So here is my take on the carrot kheer. Of course I had to add a twist to it, so I threw in some beets too. The recipe is probably not similar to the one she uses, but the inspiration comes from the warmth of her kitchen and all the memories she helped stack up. It definitely recreated that same feeling for me!What I used
1 cup chopped carrots and beetroots2-3 cups milk
1/4 cup jaggery (I used the dark, Goan kind, but you can substitute it with sugar too)
1 tablespoon badams (almonds)
1 tablespoon cashew nuts
A pinch of saffron
A pinch of cardamom powder
1 teaspoon ghee
How I made it
I chopped the veggies up first.Then I measured out 1 1/2 cups of milk into my pressure cooker. I dunked the veggies into the milk and pressure cooked it for a couple of whistles. This only took 2-3 whistles in my case because I was using a small quantity of veggies.I warmed (not boiled) the remaining milk and took it off the flame. I measured out the jaggery and dissolved it into the milk.In a few tablespoons of warm milk, I soaked the saffron and cardamom powder.When the pressure from the cooker had released, I poured the contents into my mixer, added in the half the nuts and pulsed it to a paste.I tipped the paste into the remainder of the warm milk and stirred it till it was smooth and well incorporated. The nuts gives the payasam some grain and thickness so it is important to make sure it dissolves.Next, I added in the saffron milk.In a small frying pan, I added the teaspoon of ghee and fried up the leftover nuts till they were golden and tipped them into the kheer and mixed it all up.Done!I like to have this payasam warm and I would suggest you try it that way too. It has the natural sweetness of carrots and beets, bolstered by the jaggery and laced with the saffron, nuts, cardamom and ghee.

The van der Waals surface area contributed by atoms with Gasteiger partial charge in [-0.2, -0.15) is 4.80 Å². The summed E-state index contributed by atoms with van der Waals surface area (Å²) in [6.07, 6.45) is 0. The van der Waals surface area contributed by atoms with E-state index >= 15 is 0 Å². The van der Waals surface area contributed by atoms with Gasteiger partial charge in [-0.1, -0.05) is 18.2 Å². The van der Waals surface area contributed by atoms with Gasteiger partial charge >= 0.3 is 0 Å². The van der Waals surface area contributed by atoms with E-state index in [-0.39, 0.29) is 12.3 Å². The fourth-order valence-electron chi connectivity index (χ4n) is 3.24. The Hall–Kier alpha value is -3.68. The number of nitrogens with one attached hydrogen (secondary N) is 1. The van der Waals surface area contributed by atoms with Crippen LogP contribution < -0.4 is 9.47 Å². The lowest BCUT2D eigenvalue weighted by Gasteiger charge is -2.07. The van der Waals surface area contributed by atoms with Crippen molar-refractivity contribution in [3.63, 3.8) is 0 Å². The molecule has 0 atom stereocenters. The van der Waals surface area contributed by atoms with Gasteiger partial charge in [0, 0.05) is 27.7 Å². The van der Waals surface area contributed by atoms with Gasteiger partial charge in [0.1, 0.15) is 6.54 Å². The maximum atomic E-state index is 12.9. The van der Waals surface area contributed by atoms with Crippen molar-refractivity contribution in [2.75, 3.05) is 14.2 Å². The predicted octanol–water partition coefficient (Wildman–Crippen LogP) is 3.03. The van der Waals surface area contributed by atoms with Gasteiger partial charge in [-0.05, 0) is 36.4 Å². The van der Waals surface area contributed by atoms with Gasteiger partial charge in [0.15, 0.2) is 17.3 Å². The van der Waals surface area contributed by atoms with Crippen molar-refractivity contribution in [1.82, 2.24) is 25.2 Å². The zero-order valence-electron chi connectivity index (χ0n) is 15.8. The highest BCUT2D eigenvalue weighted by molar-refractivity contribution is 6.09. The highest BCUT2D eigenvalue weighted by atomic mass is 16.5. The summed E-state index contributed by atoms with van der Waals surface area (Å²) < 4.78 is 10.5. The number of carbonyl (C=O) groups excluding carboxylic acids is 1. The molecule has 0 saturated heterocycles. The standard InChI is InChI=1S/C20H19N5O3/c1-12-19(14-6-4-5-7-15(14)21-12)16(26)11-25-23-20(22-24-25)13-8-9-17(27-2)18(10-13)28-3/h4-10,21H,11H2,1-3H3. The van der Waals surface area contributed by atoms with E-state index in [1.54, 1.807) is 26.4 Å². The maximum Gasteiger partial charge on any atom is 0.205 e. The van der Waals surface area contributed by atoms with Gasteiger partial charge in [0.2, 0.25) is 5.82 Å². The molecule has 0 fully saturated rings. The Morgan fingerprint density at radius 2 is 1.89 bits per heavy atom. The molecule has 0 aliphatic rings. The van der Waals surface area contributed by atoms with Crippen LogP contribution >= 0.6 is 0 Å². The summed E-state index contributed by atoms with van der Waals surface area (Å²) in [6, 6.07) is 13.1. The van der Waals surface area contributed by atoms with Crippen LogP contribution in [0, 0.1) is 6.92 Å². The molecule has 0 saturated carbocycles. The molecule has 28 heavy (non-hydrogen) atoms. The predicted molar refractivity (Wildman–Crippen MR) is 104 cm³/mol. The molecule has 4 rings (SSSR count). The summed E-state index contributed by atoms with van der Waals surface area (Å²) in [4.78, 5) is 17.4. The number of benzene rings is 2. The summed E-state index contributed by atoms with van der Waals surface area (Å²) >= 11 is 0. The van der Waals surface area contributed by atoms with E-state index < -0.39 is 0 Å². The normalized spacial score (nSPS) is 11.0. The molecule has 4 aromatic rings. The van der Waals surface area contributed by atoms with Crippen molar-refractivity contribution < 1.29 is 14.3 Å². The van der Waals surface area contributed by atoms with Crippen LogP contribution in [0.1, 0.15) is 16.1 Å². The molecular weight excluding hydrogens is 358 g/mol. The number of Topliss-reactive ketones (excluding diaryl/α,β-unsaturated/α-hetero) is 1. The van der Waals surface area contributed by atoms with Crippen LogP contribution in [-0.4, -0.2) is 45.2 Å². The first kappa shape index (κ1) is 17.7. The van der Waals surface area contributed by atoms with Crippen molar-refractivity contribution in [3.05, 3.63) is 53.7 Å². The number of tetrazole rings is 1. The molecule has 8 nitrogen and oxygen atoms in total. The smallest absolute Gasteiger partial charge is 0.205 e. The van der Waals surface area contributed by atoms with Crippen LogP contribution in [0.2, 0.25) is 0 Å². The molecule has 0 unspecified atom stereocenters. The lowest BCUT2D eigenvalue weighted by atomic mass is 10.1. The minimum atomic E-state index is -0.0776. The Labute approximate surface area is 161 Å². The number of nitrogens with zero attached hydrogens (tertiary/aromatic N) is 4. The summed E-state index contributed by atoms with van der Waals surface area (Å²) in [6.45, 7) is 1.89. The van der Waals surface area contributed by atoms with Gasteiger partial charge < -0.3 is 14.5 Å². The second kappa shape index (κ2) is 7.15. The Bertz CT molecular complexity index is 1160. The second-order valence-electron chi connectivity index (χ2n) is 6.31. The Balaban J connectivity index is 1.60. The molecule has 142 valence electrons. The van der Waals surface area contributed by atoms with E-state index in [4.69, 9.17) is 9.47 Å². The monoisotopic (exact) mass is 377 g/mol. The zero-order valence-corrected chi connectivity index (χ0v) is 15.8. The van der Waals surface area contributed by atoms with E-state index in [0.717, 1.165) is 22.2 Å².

The husband, who isn’t the biggest fan of veggies and kheer separately, walloped a couple of bowls full of this.
The flavours felt familiar, but apart from the fond childhood memories it evoked, I couldn’t quite put a finger on what exactly it reminded me of, until the husband piped up, “It’s like a liquidised, deconstructed version of gajar ka halwa!”I think that was a pretty apt description!